Dhaka, Bangladesh (BBN)-The Supreme Court of Bangladesh on Tuesdays upheld the death penalty of condemned war criminal Jamaat-e-Islami leader Mir Quasem Ali rejecting his plea for reviewing the capital punishment for his crimes against humanity during the country’s Liberation War in 1971.
Mir Quasem, 63, was one of the key organisers of the infamous Al-Badr force– an auxiliary force of Pakistan army – in Chittagong, the second-largest city of Bangladesh.
A five judge bench led by Chief Justice Surendra Kumar Sinha delivered the verdict amid tight security in and around the court premises.
Ali’s command Bangladeshi supporters of Pakistan’s army “let loose a reign of terror” in Chittagong, in 1971.
It also partially proved a further two of the charges brought against the media tycoon.
There are different estimates for the number of people killed in the nine-month Bangladeshi war of secession.
Government figures suggest as many as three million people died, while some say that figure is too high and unverifiable.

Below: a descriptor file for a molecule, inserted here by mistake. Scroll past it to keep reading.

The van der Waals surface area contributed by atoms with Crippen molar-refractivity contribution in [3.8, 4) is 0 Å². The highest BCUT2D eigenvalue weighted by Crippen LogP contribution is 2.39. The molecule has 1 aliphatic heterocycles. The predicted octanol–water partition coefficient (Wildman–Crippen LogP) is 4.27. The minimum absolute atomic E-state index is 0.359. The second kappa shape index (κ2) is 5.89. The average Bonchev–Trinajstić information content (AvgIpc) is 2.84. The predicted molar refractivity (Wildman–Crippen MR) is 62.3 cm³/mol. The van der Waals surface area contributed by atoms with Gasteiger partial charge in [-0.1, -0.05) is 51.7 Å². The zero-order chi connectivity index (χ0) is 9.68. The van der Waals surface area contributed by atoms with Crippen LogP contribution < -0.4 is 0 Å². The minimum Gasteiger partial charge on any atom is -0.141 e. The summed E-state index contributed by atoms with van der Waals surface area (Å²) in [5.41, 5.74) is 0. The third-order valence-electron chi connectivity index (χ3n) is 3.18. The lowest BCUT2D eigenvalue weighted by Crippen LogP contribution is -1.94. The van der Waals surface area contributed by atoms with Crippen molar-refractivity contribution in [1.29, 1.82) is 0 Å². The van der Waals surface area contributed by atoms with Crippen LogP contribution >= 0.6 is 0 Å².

Bangladesh Prime Minister Sheikh Hasina set up the war crimes tribunal in 2010 to look into abuses during the independence war.
But critics of the controversial court say the government is using the tribunal to target political opponents.
Human Rights Watch has previously said the court’s procedures are not up to international standards.
The Awami League, which leads the current government, says it is necessary to help the country come to terms with its past.
Civil war erupts in Pakistan, pitting the West Pakistan army against East Pakistanis demanding autonomy and later independence
Fighting forces an estimated 10 million East Pakistani civilians to flee to India
In December, India invades East Pakistan in support of the East Pakistani people
Pakistani army surrenders at Dhaka and its army of more than 90,000 become Indian prisoners of war
East Pakistan becomes the independent country of Bangladesh on 16 December 1971
Exact number of people killed is unclear – Bangladesh says it is three million but independent researchers say it is up to 500,000 fatalities